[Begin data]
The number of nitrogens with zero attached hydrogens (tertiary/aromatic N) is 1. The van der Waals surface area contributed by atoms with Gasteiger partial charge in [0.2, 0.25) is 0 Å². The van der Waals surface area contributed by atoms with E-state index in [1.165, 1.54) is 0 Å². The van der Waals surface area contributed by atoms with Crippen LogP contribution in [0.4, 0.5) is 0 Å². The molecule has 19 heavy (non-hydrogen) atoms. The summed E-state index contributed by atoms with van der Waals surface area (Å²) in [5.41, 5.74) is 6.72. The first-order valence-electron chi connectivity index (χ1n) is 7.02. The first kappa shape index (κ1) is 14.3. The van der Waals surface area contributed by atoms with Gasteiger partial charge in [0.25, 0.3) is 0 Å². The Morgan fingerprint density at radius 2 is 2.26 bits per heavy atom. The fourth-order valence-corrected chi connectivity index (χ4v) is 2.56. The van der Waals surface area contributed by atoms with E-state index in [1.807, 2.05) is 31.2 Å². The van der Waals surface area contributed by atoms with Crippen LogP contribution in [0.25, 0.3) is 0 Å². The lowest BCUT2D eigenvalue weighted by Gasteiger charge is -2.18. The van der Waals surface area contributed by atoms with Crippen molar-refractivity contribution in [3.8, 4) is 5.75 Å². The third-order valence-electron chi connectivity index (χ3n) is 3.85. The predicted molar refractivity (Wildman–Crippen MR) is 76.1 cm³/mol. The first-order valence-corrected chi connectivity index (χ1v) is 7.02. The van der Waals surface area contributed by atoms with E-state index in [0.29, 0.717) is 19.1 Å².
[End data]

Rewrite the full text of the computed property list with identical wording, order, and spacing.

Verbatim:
The number of nitrogens with zero attached hydrogens (tertiary/aromatic N) is 1. The van der Waals surface area contributed by atoms with Gasteiger partial charge in [0.2, 0.25) is 0 Å². The van der Waals surface area contributed by atoms with E-state index in [1.165, 1.54) is 0 Å². The van der Waals surface area contributed by atoms with Crippen LogP contribution in [0.4, 0.5) is 0 Å². The molecule has 19 heavy (non-hydrogen) atoms. The summed E-state index contributed by atoms with van der Waals surface area (Å²) in [5.41, 5.74) is 6.72. The first-order valence-electron chi connectivity index (χ1n) is 7.02. The first kappa shape index (κ1) is 14.3. The van der Waals surface area contributed by atoms with Gasteiger partial charge in [0.25, 0.3) is 0 Å². The Morgan fingerprint density at radius 2 is 2.26 bits per heavy atom. The fourth-order valence-corrected chi connectivity index (χ4v) is 2.56. The van der Waals surface area contributed by atoms with E-state index in [1.807, 2.05) is 31.2 Å². The van der Waals surface area contributed by atoms with Crippen LogP contribution in [0.25, 0.3) is 0 Å². The lowest BCUT2D eigenvalue weighted by Gasteiger charge is -2.18. The van der Waals surface area contributed by atoms with Crippen molar-refractivity contribution in [3.8, 4) is 5.75 Å². The third-order valence-electron chi connectivity index (χ3n) is 3.85. The predicted molar refractivity (Wildman–Crippen MR) is 76.1 cm³/mol. The first-order valence-corrected chi connectivity index (χ1v) is 7.02. The van der Waals surface area contributed by atoms with E-state index in [0.29, 0.717) is 19.1 Å².